Nigeria’s President Muhammadu Buhari unveiled the Nigerian Central Bank Digital Currency (CBDC), known as the eNaira, on Monday (Oct. 25) in Abuja.
The launch of the eNaira is a culmination of several years of research work by the Central Bank of Nigeria in advancing the boundaries of payments system in order to make financial transactions easier and seamless for every strata of the society, the CBN said in a statement.
Following series of engagements with relevant stakeholders including the banking community, fintech operators, merchants and indeed, a cross section of Nigerians, the CBN designed the digital currency, which was activated on Monday.
“The eNaira therefore marks a major step forward in the evolution of money and the CBN is committed to ensuring that the eNaira, like the physical Naira, is accessible by everyone. Given that the eNaira is a journey, the unveiling marks the first step in that journey, which will continue with a series of further modifications, capabilities and enhancements to the platforms” the statement read.
“The CBN will continue to work with relevant partners to ensure a seamless process that will benefit every user, particularly those in the rural areas and the unbanked population. Since the eNaira is a new product, and amongst the first CBDCs in the world, we have put a structure to promptly address any issue that might arise from the pilot implementation of the eNaira. Accordingly, following Monday’s formal launch by the President, the Bank will further engage various stakeholders as we enter a new age consistent with global financial advancement.”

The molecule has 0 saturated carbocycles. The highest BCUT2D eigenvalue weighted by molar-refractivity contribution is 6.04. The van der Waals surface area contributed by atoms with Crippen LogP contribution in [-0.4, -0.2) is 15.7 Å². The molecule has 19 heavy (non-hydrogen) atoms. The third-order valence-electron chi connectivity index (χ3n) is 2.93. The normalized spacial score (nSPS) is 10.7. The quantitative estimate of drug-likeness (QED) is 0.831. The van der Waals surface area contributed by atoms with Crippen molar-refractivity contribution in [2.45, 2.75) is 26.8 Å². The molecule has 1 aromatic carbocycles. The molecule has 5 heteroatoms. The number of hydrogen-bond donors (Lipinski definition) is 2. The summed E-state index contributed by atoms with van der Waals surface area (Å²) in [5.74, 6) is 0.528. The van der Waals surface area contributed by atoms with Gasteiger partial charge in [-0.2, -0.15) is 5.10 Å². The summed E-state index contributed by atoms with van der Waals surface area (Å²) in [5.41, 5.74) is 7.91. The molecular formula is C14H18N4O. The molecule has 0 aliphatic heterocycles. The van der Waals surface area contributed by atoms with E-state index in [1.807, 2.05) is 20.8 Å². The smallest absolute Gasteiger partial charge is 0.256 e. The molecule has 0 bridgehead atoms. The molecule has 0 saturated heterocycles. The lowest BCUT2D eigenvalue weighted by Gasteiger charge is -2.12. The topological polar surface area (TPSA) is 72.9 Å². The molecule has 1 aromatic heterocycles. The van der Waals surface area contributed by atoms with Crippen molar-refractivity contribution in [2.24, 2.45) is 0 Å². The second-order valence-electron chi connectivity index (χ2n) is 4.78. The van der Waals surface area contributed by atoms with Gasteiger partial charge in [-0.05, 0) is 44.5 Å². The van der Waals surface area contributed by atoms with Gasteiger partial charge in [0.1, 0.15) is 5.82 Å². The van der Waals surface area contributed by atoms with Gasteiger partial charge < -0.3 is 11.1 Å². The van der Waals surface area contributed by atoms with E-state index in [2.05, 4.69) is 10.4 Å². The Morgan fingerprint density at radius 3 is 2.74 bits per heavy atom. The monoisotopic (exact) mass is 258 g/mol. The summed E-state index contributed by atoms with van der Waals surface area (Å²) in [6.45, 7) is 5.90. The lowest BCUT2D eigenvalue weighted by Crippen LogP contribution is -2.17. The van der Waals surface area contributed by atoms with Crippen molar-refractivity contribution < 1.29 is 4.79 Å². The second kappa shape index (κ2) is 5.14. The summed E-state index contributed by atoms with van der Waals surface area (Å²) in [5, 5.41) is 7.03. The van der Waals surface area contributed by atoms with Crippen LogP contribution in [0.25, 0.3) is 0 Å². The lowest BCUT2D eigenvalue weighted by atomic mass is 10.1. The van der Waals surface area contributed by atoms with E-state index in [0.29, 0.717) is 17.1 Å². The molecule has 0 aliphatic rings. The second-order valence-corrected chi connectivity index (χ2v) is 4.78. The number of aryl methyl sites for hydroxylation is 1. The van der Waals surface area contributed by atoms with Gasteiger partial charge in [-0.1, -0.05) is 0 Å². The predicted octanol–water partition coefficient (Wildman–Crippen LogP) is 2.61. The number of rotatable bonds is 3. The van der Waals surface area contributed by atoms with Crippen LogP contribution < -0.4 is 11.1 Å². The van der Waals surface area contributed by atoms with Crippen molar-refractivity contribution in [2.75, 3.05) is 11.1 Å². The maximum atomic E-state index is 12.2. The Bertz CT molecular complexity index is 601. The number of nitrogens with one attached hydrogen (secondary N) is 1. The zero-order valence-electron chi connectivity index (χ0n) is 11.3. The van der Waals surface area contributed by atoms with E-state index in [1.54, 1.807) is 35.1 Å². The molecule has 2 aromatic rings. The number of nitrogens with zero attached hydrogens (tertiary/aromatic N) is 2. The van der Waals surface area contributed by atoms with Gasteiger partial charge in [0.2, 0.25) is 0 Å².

Central Bank Governor Godwin Emefiele said during the launch that there had been “overwhelming interest and encouraging response”, adding that already 33 banks, over 2,000 customers and 120 merchants had already registered successfully with the eNaira platform, which is available via an app on Apple and Android.
Only three local television channels were allowed to attend the launch, and officials took no questions, according to Reuters.
Africa’s most populous nation and the continent’s biggest economy, joins the tiny Bahamas, which on Oct. 21, 2020 officially launched the world’s first national digital currency, the sand dollar, the digital version of the Bahamian dollar (B$).
Central bank-backed digital currencies or CBDCs and cryptocurrencies are both virtual money though the CBDCs are legal tender regulated by central banks while cryptos are out of government control.
Nigeria ranked seventh in the 2021 Global Crypto Adoption Index compiled by research firm Chainalysis.
Nigeria’s central bank in February sought to control the use of cryptocurrencies by ordering local banks to close accounts that were involved in such transactions.
In March, the dollar volume of cryptocurrencies sent from the Africa’s largest oil producer rose to $132 million, up 17% from the previous month, according to Chainalysis. Transactions in June were 25% above the same month last year.